Television, computers, gaming consoles, smartphones, or electronic tablets are considered screen time and often considered to be a “babysitter” when overused, but many educational and exciting programs are offered during prime-time hours.

“Leifer's Introduction to Maternity & Pediatric Nursing in Canada E-Book” by Gloria Leifer, Lisa Keenan-Lindsay
from Leifer’s Introduction to Maternity & Pediatric Nursing in Canada E-Book
by Gloria Leifer, Lisa Keenan-Lindsay
Elsevier Health Sciences, 2019

Notable examples of such equipment include TV, cable or satellite set-top boxes, tablets or the smartphones of the parents, when those let their children play with it.

“Smart Information Systems: Computational Intelligence for Real-Life Applications” by Frank Hopfgartner
from Smart Information Systems: Computational Intelligence for Real-Life Applications
by Frank Hopfgartner
Springer International Publishing, 2015

Because all of this technology is now so readily available on smartphones or tablet devices, it becomes increasingly more difficult for parents to monitor their children’s media use with these small portable devices.

“Parenting: A Dynamic Perspective” by George W. Holden
from Parenting: A Dynamic Perspective
by George W. Holden
SAGE Publications, 2014

Thus, highly stressed families may experience TV and other screen media (e.g., tablets) as instrumental in making sure that the child is occupied, calm, and well-fed.

“Handbook of Parent-Child Interaction Therapy: Innovations and Applications for Research and Practice” by Larissa N. Niec
from Handbook of Parent-Child Interaction Therapy: Innovations and Applications for Research and Practice
by Larissa N. Niec
Springer International Publishing, 2018

Oktay Kutluk

Kutluk Oktay, MD, FACOG is one of the world's foremost experts in fertility preservation as well as ovarian stimulation and in vitro fertilization for infertility treatments. He developed and performed the world's first ovarian transplantation procedures as well as pioneered new ovarian stimulation protocols for embryo and oocyte freezing for breast and endometrial cancer patients.

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13 comments

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  • Not to hate but these kind of videos and opinions are just outdated because technology is growing and screens become better and more suitable for people. Grow up boomers please, generations are changing.

  • Only like the comment if you watched the full movie I even mean the credits because there might be a third just maybe I just finished watching it even if means staying up

  • I was affected to my iPad because it’s my favourite game I play it morning nights and everyday is there a way to stop playing iPad because I might get cancer

  • little kids are allright. i come here for 11 15 year olds.i am 11 and i want to know if stayng on the pc or laptop can damage your brain memory eyes and concentracion.if yes than PCs Phones TVs Tablets are the worst thing that could happen beacause we have to learn.Although i like to play or watch on my laptop i think it does very bad to my brain.And even if i know this and i try to not watch tv pc and other stuff i still cant stop because this is for me and other kids like a drug.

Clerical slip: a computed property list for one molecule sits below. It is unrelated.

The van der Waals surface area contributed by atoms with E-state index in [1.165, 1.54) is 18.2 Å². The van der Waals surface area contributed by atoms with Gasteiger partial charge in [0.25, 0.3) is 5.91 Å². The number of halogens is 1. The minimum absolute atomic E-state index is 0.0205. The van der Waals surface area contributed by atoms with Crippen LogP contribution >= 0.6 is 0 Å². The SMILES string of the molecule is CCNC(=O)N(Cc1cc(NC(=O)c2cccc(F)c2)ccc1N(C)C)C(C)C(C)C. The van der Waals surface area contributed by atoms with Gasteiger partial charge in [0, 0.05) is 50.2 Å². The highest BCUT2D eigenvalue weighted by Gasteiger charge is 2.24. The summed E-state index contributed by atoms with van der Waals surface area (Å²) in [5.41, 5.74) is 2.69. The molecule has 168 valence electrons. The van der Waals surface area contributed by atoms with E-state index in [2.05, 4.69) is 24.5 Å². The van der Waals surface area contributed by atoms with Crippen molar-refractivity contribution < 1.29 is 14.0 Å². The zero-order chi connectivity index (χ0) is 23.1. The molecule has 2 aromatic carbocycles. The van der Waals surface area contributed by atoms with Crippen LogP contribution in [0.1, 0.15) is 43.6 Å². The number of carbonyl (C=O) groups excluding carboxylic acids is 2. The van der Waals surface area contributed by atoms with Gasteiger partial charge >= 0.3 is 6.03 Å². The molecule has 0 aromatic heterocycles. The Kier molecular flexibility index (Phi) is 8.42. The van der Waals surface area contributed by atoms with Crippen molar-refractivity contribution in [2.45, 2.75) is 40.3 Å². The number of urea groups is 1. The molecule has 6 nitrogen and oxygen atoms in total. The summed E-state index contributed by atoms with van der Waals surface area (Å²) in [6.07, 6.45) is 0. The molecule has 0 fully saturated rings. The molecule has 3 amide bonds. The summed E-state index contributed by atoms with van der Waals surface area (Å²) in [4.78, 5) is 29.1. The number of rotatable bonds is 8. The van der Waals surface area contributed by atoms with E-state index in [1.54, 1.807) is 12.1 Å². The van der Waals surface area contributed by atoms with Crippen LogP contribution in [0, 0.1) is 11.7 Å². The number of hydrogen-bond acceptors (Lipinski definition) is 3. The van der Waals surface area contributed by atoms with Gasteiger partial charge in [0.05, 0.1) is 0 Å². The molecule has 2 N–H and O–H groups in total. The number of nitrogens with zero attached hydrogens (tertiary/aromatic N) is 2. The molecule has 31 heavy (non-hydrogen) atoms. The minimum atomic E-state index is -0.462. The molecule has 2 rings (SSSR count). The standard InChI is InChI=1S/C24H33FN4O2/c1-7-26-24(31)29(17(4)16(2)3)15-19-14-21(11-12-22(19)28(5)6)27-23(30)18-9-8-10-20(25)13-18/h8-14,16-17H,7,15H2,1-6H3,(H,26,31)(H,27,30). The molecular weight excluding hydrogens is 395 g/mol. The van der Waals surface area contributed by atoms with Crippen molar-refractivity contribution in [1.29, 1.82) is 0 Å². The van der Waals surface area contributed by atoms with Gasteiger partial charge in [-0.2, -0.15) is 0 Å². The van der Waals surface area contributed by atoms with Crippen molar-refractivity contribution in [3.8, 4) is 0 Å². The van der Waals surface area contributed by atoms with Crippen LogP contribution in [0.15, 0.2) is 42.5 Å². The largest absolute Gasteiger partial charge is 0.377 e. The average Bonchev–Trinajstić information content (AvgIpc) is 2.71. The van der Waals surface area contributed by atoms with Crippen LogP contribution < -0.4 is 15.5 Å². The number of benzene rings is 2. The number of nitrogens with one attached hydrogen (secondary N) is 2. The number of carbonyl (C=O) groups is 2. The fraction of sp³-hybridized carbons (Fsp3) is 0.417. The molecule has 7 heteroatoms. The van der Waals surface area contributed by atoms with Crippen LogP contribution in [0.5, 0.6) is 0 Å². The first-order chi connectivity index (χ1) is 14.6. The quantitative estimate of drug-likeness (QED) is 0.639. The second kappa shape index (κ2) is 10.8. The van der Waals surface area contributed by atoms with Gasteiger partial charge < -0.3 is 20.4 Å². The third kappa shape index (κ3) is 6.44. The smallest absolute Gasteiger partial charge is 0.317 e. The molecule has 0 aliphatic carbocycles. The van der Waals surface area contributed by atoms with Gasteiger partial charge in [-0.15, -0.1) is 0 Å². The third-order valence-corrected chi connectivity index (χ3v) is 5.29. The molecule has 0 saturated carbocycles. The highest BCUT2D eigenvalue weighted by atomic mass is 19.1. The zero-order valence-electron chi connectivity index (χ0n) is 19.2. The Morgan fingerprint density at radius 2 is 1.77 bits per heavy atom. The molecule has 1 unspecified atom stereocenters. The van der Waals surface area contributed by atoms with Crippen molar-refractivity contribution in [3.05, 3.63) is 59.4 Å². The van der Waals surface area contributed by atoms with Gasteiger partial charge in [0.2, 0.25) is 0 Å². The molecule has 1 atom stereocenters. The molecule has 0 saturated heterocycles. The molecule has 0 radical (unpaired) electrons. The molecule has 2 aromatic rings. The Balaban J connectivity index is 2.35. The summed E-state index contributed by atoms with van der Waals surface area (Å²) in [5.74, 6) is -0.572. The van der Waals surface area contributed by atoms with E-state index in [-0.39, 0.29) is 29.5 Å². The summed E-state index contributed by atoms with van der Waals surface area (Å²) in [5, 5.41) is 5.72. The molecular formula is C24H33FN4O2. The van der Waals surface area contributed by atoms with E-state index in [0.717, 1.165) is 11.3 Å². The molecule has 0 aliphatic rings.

• I play a lot, but I still do other things like being creative, hanging out with family/friends, and schoolwork. I am above average on screens.

  • NO, NOT ENOUGH SCREEN TIME. 23.99 HRS IS NOT ENOUGH FOR ME.
    (joking)
    but seriously, legos are expensive when you buy a set of 1000000 T_T

  • Well i grew up with toys in early childhood and later in life spent a lot of time by playing sports with friends or just hanging out,im 16.but then i see my younger cousins who are not even 1 and have access to phones but they still play around,so i think limiting it to a minimu is the key

  • i grew up in the 2000’s (2006-2010) and i usually as an introvert i just drew and watched tv sometimes, and i didnt have a family ipad until 2012, and my own until 2015, cant say the same for my brother can my mum seriously take it away?!

  • I agree that the devices should be used as a teaching device not a babysitter.  I thought this video was about too many (multi-computer) monitors the three or four command center setup.

  • now i other kid playing there phone while shopping WHAT THE HELL NOW THEY DOING IT AT SHOPS TO I DON’T BRING MY IPAD TO THE SHOP I BRING MY MONEY AND SEE WHAT I CAN BUY OR HELP OUT

  • Can You Tell Me In My Case Im I have A Mid-Term Holiday But Im Stuck In Home Nothing to do but look at the screen And Rek Peoples Faces On Roblox ON My Computer What Can I Do Else
    AND MY PARENTS SAY DO SOMETHING ELSE WHAT SHOULD I DO

  • Well guess what? Technology is growing and more people are going to go on there electronics more. We’re not in the 1990’s anymore, get used to it parents!

  • Even I love playing a lot of games and I could play for hours if I ever wanted to. But I’m not so addicted that I won’t enjoy other things in life.